I posed the question earlier about why reality wins at wikipedia, the encyclopedia that anyone can edit, when it's a closer call for dealing with everyone in general. Imposing the question later at Stoat got an answer from William, better than what I'd suggested:
if there is a conflict, you’re required to talk, on the talk page, to resolve the issue. If you’re not able to talk sanely, you’re going to lose when others come to see the debate, or when the admins come to visit. I think that is the crucial piece -WSounds right, although it also takes us to the next question - why do these admins, who aren't especially focused on climate science, decide that reality is sane and the denialists not? I'll give myself a consolation prize here, that wiki's emphasis on Reliable Sources and high education levels among editors and admins both push somewhat in favor of reality.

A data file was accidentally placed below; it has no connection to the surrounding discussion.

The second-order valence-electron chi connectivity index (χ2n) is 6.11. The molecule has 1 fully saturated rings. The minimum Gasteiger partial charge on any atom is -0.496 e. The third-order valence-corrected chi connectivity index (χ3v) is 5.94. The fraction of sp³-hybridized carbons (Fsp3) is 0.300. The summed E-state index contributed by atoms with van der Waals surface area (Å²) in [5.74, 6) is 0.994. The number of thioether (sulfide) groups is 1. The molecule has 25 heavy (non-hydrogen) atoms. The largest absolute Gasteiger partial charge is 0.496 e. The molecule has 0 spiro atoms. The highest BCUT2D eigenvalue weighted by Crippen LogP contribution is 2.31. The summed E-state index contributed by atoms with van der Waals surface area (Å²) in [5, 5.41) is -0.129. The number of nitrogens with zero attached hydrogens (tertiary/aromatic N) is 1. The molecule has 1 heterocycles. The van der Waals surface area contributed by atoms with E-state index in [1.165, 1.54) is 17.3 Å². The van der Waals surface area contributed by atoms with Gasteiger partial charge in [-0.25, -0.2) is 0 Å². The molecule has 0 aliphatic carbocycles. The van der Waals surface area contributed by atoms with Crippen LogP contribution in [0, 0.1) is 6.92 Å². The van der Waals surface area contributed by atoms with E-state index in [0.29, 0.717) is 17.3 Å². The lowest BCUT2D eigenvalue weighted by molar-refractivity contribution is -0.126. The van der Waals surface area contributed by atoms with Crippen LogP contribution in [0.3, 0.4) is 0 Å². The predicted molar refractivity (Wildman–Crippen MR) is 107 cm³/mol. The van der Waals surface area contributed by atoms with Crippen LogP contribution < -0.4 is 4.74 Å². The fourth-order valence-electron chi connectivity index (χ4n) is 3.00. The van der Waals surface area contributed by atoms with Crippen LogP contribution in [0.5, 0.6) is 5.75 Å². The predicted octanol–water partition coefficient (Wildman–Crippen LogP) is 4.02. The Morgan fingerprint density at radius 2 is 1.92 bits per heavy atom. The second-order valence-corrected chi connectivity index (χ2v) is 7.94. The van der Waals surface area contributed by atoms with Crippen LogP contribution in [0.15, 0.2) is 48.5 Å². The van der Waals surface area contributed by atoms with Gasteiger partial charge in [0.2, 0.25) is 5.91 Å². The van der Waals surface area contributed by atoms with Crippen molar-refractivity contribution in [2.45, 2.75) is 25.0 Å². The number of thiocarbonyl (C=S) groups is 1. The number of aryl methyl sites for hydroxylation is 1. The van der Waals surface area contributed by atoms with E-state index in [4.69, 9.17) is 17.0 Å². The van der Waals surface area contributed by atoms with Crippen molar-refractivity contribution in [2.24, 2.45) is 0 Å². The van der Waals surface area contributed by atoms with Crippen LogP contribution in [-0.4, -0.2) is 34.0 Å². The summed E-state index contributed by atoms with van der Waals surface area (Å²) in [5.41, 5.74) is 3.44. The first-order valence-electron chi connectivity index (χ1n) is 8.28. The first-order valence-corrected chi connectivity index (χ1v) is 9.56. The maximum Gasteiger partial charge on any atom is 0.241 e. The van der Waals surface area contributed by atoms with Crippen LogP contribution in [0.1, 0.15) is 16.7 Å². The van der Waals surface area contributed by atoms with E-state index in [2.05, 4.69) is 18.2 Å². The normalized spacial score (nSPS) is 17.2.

William also makes another point about the cost of it all:
I think that the wiki-bureaucracy tends to see the end result – mostly decent pages, e.g. Global Warming – and fails to appreciate how much the energy drain and inevitable disrespect puts people off -WIt takes a lot of effort to fight nonsense. I personally got tired of it after a while and have done mostly innocuous wiki edits in recent years. Might finally get back in though - I think wiki might need an article on stratospheric cooling. Anyway, it's interesting that wiki got things right, mostly, many years before the mainstream media.
Related thought - hard to overstate wiki's importance as a source of information, so another interesting question would be to what extent scientific reality has gained a foothold among the public, especially the young, because wiki is a fairly accurate source that excludes denialism.